Nicholas (nwhyte) wrote,
Nicholas
nwhyte

The making and Remaking of the Good Friday Agreement, by Paul Bew

Second paragraph of third essay ("Modest Realities Lurk behind All-Embracing Rhetoric of Document", published in The Times on 23 February 1995):
The Framework Document meets none of Sinn Fein's demands for a timetable for withdrawal. Yet, most unionists were angry yesterday, and the impression persists that the government may have miscalculated. How has this happened? The core belief of Ulster unionism is clear: "It is better to be separated from the rest of Ireland than from Great Britain". There is a definite implication: unionist politicians are unlikely to make major sacrifices to bring about a local assembly if the price is to give Dublin an unacceptably large role in the north. Hence yesterday's proposal for a northern assembly will not, in itself, calm unionist fears about the content of the document.
I've known Paul Bew since I was 13; he was a colleague of my father's at the Queen's University of Belfast and succeeded him as Professor of Irish Politics. This is a collection of his newspaper and magazine articles (as opposed to academic publications) from 1994 to 2007, the year in which he became a member of the House of Lords. (He is now the Chairman of the House of Lords Appointments Commission, having previously chaired the Committee on Standards in Public Life.)

These pieces very much reflect the times in which they were written, and also noticeably shift to reflect the perspective of Ulster Unionist leader and First Minister David Trimble at the point where the author was closest to him in the early 2000's (and then back away again after Trimble's defeat). But what really interested me was to be reminded of how far Northern Ireland has come, an important perspective given the gloomy current situation; 25 years ago, when the first of these pieces was written, the terrorist campaigns of both sides remained in full swing, and there was no perspective of a DUP/Sinn Fein-led power-sharing government (and even though that arrangement collapsed in early 2017, both parties stipulate that they want it restored).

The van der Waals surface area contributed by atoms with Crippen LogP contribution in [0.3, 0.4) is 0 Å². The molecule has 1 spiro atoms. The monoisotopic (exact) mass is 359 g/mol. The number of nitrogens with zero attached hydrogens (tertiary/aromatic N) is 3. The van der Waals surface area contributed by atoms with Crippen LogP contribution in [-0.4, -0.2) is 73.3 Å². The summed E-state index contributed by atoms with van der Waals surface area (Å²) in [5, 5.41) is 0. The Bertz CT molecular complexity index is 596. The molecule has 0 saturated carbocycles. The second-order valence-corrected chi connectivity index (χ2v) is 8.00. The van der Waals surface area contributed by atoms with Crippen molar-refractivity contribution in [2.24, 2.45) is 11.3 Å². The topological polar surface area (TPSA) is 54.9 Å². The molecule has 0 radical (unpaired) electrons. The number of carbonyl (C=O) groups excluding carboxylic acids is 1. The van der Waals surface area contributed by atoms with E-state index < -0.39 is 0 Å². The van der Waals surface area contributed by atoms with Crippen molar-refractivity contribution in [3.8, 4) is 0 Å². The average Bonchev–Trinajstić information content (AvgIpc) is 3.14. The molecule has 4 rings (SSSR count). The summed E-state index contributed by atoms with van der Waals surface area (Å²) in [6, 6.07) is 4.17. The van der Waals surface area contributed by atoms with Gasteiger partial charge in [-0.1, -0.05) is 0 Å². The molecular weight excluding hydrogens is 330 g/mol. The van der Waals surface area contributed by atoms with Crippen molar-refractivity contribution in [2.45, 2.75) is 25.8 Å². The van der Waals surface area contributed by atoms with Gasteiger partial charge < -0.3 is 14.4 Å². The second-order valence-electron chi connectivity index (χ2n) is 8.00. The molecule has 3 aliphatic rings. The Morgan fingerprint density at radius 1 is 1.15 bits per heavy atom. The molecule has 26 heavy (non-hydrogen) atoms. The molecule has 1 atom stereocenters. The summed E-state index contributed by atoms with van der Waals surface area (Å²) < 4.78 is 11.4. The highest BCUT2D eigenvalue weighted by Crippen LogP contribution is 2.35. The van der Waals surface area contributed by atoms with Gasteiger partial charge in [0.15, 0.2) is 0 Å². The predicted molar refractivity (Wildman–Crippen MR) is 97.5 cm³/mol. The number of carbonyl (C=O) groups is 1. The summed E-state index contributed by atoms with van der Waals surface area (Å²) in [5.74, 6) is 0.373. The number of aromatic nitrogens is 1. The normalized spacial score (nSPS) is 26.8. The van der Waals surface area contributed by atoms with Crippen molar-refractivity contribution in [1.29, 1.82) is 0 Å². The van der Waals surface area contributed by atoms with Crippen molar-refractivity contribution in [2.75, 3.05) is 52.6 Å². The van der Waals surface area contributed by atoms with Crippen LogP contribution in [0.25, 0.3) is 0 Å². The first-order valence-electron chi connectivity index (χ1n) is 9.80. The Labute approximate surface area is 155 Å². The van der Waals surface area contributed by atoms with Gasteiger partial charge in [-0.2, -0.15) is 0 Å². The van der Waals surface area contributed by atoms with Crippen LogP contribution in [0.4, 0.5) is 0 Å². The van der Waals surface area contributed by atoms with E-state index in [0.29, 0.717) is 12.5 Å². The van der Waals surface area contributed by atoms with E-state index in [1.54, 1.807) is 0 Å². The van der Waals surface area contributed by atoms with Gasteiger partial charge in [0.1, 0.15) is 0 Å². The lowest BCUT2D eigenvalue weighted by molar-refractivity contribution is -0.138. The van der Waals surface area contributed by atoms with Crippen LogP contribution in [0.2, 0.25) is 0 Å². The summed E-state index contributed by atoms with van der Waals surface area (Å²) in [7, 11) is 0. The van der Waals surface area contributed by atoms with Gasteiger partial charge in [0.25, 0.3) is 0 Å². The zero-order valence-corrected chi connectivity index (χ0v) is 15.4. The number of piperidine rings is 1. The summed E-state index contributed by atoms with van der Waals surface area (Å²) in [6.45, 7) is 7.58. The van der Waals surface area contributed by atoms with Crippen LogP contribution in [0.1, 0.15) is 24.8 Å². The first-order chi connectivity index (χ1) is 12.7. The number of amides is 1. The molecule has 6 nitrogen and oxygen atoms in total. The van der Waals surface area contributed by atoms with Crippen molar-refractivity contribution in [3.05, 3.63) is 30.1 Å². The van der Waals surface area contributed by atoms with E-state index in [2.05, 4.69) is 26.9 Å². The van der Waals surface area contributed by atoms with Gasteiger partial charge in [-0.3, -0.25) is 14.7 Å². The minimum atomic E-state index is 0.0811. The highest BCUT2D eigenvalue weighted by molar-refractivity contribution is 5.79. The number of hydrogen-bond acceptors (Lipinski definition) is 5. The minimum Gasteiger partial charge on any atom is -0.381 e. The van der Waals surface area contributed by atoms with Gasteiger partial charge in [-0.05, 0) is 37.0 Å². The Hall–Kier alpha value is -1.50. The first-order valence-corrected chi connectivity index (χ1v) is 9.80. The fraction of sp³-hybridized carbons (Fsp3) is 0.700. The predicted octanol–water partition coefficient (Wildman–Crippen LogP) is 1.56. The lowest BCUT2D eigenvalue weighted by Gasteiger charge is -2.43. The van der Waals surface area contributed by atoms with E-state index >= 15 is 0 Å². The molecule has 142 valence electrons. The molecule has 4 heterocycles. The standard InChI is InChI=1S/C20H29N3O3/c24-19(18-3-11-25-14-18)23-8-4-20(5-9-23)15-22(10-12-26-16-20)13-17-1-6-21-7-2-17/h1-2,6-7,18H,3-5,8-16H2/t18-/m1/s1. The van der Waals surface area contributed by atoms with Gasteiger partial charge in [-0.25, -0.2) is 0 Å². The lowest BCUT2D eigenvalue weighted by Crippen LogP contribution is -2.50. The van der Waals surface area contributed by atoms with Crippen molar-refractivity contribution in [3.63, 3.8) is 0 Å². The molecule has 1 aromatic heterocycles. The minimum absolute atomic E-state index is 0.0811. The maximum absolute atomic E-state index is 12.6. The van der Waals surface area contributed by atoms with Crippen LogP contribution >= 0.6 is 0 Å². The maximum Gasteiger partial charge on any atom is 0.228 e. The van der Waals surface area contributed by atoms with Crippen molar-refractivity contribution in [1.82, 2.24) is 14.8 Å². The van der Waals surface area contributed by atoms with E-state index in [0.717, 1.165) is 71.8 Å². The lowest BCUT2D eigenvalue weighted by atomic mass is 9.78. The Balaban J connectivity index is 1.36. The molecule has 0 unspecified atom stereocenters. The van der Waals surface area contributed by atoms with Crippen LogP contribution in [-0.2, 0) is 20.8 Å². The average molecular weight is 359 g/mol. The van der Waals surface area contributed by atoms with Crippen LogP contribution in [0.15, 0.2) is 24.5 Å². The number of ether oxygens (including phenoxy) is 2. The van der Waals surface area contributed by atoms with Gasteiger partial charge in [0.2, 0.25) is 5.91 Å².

It's also a salutary reflection that in those days, it was the Dublin government which was still getting to grips with the reality of Northern Ireland, and Westminster which had an in-depth knowledge, as opposed to today when the British establishment has retreated to absurd superficiality and it is Dublin that is keeping its finger on the pulse. (Officials from both Northern Ireland and Scotland tell me that they are getting more and better information about Brexit from the Irish government than from London.)

All of these essays have dated, in that they were very specific descriptions of the latest political developments, written for a literate but not well-informed audience. But they are well-written and clear, and useful for anyone wanting to track how we got from the chaos of 1994 to the settlement of 2007. You can get it here.

This was the shortest book left on my shelves of those acquired in 2011. Next on that list is Adventures in Kate Bush and Theory, by Deborah M. Withers.
Tags: bookblog 2019, world: northern ireland
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